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oblation, exposed

you have chosen UP as the right institution, but i am not sure if UP has chosen the right you

you have chosen UP as the right institution, but i am not sure if UP has chosen the right you

Recently, I had the chance to visit UP to meet my friend Miguel. It was then that I was able to breathe the same intellectual ambiance of the campus. I’ve missed everything about it. I even miss the avenue of activism in the campus where students blindly thought that the government was the sole cause of maelstrom of poverty and injustices. Though I never joined any rallies in Iloilo, I was once an active member of the student activist group in Cebu. I used to join my “comrades” march the length of Mango Avenue to Jones Street whenever a big stir happened in congress or if a scam erupted in the national government. It was a good feeling to voice out what we thought was the sentiments of the masses, and the feeling of solidarity was overwhelming that you could no longer distinguish whether your actions were genuine or mere aping. Fr. Bulatao called this a common consciousness stirred by one definite emotion like in the case of EDSA Revolution. It was a nice feeling but I was fooled, I knew. It was only when I left the group that I began to realize the blunders of activism and the maneuvering of the opposition. My friends were eager to hold me back and brainwashed me to look at the brighter side by insisting that we were doing what others are afraid of – to fight for a change. However the opposite happened. Instead of believing them, I started to loathe them, for it was easy to follow one’s principles than live up to them exactly as stated. And when you have not lived up to it, that would only mean hypocrisy; and I just couldn’t take it. Later on, I discovered what I was fighting for was not the plea of the masses but the perpetuation of some ideologues which I dare not mention.

…and back to UP. The government is pouring bigger funds this time for R&D compared to last year’s. This is good news because UP will be one of the recipients of the billions of pesos (pardon me, if I forgot the exact amount). The good thing about this is the potential of the institution to boost academic pressure among the students to delve more in R&D and to set aside the principle of activism for a while. At least, the government will have the reason to curb the growth of foolish belief among students and establish a steadfast cooperation starting from the academe. As you know, when other countries in Asia are scuttling for Science Development, the Philippines still lags in their cause for cultural change and the idea of science as a stratified phase for national development has not been considered seriously but rather regarded as a maudlin fanaticism. Maybe its time that the state university should be careful in selecting students who are willing to commit themselves to national development by studying well and by fostering the importance of research and development as the primary drive for progress. I can say this because I’ve witnessed that many of what we call “iskolar ng bayan” squander the government budget indirectly by cutting and skipping their classes for a shallow reason that passing grade isn’t earned by attendance alone. How many bright students enjoy receiving government subsidy, and instead of returning back what the government has invested for them, they themselves become the forefront of activism and criticize the government for not living up to its promises to alleviate poverty? Are they not part of this huge malfeasance by not attending classes? The government is spending much for them hence they must contribute to what they are supposed to deliver.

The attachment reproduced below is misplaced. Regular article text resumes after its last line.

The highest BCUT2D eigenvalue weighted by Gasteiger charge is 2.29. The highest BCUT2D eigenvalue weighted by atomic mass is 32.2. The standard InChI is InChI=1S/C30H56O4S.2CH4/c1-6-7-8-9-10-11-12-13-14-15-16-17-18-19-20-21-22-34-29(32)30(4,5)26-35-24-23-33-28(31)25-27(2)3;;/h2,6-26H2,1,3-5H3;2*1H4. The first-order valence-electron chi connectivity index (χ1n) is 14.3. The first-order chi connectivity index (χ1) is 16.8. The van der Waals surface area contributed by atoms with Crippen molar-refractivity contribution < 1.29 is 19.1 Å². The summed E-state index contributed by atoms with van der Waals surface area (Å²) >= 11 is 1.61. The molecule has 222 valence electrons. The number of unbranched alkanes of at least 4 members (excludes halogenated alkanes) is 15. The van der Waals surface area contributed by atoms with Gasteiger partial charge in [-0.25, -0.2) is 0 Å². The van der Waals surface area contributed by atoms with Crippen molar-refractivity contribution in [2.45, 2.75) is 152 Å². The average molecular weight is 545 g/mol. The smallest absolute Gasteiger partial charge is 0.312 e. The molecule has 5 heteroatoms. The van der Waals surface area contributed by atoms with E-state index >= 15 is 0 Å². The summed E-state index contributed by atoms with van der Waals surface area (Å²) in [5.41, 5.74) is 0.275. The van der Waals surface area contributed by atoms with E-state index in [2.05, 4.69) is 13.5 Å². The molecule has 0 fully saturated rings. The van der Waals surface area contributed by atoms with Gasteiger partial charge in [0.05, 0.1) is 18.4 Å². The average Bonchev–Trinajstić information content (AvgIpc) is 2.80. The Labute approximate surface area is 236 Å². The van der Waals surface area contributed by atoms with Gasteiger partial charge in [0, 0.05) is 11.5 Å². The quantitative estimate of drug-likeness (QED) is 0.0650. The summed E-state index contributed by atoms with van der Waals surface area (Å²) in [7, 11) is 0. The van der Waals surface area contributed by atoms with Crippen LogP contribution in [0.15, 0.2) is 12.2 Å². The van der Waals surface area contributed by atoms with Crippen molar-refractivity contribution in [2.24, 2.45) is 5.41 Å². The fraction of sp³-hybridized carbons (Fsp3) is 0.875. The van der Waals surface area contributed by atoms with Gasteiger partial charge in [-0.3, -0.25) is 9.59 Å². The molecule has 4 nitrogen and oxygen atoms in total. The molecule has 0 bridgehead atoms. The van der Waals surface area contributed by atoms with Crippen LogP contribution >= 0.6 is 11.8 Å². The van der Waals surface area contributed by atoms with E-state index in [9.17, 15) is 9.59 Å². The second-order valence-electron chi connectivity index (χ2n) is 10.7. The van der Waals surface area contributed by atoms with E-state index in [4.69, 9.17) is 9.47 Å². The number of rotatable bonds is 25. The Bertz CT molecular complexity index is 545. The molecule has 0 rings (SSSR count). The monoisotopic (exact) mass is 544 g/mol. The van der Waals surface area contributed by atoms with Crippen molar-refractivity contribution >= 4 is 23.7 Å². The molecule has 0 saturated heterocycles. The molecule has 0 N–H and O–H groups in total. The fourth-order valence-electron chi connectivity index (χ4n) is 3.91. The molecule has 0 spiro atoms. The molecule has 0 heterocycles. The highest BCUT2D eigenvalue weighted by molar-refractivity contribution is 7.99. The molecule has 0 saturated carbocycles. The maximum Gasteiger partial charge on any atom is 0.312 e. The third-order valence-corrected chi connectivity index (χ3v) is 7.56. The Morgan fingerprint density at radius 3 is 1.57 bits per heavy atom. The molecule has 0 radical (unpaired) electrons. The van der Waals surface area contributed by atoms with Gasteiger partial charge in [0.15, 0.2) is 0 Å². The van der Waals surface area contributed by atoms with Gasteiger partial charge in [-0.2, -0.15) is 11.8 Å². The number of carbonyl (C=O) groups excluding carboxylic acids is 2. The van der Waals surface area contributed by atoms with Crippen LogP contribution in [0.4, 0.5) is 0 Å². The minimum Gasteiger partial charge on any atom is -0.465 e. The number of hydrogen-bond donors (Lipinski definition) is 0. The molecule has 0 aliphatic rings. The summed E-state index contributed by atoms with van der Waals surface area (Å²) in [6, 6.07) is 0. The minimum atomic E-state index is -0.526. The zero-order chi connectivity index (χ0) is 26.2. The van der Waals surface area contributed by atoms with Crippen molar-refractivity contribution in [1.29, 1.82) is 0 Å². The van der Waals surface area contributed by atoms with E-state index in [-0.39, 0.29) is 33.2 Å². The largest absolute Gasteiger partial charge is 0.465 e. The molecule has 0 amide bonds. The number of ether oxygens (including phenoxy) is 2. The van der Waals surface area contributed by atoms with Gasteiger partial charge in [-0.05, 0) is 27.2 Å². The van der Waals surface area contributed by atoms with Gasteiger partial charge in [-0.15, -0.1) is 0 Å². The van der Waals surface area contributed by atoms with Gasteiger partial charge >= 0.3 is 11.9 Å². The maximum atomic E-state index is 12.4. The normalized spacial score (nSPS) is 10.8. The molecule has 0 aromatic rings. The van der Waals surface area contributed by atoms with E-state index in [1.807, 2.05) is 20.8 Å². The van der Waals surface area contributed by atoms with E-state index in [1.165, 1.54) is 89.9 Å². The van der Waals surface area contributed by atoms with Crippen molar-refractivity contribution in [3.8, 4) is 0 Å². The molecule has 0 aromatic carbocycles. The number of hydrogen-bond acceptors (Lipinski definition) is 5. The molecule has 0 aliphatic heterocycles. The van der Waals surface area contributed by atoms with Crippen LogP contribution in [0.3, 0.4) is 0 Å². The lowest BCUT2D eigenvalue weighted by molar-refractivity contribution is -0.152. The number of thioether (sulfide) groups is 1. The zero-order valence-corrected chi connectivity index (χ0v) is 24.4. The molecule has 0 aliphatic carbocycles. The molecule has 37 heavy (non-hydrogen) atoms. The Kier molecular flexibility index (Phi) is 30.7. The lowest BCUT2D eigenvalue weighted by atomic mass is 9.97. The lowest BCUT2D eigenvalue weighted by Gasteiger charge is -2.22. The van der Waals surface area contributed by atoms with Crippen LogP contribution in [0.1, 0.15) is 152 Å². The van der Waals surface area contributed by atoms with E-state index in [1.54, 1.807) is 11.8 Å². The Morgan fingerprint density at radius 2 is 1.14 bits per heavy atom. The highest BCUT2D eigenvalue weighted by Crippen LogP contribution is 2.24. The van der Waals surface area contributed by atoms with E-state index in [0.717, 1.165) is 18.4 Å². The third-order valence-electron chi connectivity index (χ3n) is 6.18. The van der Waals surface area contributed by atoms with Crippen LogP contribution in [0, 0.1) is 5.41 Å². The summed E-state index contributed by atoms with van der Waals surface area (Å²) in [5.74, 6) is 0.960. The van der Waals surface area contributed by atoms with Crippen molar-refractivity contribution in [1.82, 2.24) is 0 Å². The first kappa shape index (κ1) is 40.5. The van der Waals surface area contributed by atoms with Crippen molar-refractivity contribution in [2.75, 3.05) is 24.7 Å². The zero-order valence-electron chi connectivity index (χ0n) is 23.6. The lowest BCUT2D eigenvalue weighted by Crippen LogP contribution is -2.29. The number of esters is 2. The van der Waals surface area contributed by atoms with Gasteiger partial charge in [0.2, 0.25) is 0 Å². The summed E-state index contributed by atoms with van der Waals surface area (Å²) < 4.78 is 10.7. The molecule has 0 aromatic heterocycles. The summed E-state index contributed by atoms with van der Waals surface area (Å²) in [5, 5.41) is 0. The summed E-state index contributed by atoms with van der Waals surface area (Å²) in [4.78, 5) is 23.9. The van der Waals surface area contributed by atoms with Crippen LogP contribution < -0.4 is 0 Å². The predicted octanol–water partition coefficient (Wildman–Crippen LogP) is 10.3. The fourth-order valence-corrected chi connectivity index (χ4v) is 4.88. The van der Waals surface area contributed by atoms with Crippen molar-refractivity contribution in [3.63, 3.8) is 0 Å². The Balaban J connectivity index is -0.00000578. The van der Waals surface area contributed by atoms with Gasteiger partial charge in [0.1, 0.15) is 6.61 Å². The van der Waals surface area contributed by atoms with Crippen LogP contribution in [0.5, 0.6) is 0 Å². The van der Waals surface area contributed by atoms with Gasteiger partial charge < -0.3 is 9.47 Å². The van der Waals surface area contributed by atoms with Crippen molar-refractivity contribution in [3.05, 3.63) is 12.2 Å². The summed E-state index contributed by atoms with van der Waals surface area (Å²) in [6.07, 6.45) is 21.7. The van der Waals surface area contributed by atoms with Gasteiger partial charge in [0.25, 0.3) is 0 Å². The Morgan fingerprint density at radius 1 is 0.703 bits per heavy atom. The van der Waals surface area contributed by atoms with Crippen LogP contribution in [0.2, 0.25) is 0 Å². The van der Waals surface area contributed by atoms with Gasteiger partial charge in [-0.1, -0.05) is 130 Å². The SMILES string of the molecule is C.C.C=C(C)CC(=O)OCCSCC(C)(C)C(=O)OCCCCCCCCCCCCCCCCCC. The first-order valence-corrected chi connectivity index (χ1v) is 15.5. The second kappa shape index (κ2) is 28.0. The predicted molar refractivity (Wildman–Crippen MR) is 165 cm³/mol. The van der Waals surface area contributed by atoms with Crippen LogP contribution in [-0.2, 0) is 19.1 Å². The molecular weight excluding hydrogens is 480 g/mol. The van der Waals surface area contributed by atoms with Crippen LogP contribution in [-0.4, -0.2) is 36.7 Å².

Ruminating on this, it is sad that some of these students who made it to UP are themselves the best examples of lousiness. No questions with their intellect, but reaping for investment is another story and we always know that there is always the time of reckoning. The government should think twice of the next batch of “iskolar ng bayan” to come in. It may not be the same, but the label “the breeding ground of activism (communism to the extent)” will linger on.

As the UP centennial celebration will end soon, many things have been discussed including its century academic excellence that prides its students and its faculties. I have no qualms to say that those bright students chose the right institution, but I am not pretty sure if UP has chosen the right students to nourish. Maybe, it will for the next hundred years. I hope.

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Categories: yupi kong mahal Tags: , ,
  1. October 28, 2008 at 3:11 pm

    heh, hidlaw man ko UP ba. mayo lang kay naka celebrate ko UP centennial before ko naglakat… ginbalon ko gid ang akon centennial shirt.

  2. inksdot
    October 29, 2008 at 1:46 am